Square Books kicked off the 2021 Oxford Conference for the Book on Monday night with a conversation between Mississippi-raised authors Angie Thomas and Kiese Laymon. They discussed Thomas’s new novel “Concrete Roses,” her literary inspirations and her hopes for young Black writers.
Thomas received critical acclaim for her 2017 young adult novel “The Hate U Give,” the story of a 16-year-old Black girl named Starr Carter who witnesses the death of her childhood friend at the hands of police brutality. The novel’s film adaptation released to even stronger popularity, so Thomas spent time reflecting on before and after the novel’s boom in pop culture.
“Had you told me 15 years ago — when I was in Georgetown trying to rap that one day — the First Lady of the United States is going to say she just bought (my) book and is reading it, I would have been like, ‘Get out of here,’” Thomas said.
Her new book “Concrete Roses” released in January and serves as a prequel to “The Hate U Give,” telling the story of Starr Carter’s father Maverick. Thomas and Laymon discussed the main character’s unique name.
The name “Maverick” was inspired by her favorite novel “Roll of Thunder Hear My Cry” by Mildred D. Taylor. When crafting the main character, Thomas said she seeked inspiration from the way J.K. Rowling characterized so deeply in her Harry Potter novels.
One of Thomas’s biggest influences, however, is rapper Tupac Shakur, on whom Maverick is loosely based.
“(Shakur) opened my eyes to the power of storytelling, the power of words and the power of us,” Thomas said. “The love he showed to Black people through his art is contagious. I’m so appreciative to that brother, and I hope that my books honor him, specifically ‘Concrete Rose.’”
Part of the difficulty in portraying a character like Maverick was capturing male sensitivity, Thomas said. In particular, she struggled with deciding on whether she would show the main character crying.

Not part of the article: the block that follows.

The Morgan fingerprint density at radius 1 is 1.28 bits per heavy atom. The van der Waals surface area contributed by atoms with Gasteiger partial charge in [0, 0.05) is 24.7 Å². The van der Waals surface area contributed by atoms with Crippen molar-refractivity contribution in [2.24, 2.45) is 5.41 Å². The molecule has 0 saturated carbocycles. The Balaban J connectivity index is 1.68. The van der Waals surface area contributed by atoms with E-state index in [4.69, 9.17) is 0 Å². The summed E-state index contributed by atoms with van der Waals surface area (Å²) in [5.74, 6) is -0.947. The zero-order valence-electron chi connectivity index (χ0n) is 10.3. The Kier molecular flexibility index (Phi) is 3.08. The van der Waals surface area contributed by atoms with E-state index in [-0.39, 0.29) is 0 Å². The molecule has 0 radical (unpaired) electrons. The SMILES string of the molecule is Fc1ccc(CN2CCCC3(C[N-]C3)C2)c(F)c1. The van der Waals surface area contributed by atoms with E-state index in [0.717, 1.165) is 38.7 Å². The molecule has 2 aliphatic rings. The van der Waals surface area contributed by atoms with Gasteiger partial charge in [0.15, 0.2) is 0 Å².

To make the decision, she “immersed herself” in works by Mississippi author Kwame Alexander and Laymon to make sure she represented Black men fairly in her story, as it was a goal of hers to not give a stereotypical portrayal of a Black father.
“I immersed myself in books by Black men, so that I wouldn’t jump into this thinking I knew it all,” Thomas said. “I think the best thing a writer can ever do is be humble. Be humble enough to be wrong.”
To prove a point, Laymon and Thomas even joked about trying to name more than one movie where a Black man cries. It is these kinds of stereotypes that Thomas said she is trying to change with her character, as people like Maverick are not uncommon in America.
When working with such difficult topics, Thomas said young readers are what keeps her motivated as a writer.
“What gets me going, keeps me going, is thinking about being at things like the Mississippi Book Festival, having Black girls and Black boys tell me, ‘I don’t read nobody’s books but yours. You’re dope,’” Thomas said.
Acting as a role model for the younger generation is important to Thomas. As a resident of Jackson, she wants to remain present in the community to interact with the youth and serve as a reminder that their goals are achievable.
Some of this drive comes from her experience in the creative writing program at Belhaven University, a private Christian university in Jackson. Out of 100 students in the program, only four were from Jackson, and Thomas was the only Black student. This led Thomas to ask what could have caused a university in the capital of Mississippi to yield such a relatively small number of Black writers representing the city.
For her next project, Thomas plans to focus a new novel with a fantasy element on a 12-year-old boy growing up in Jackson.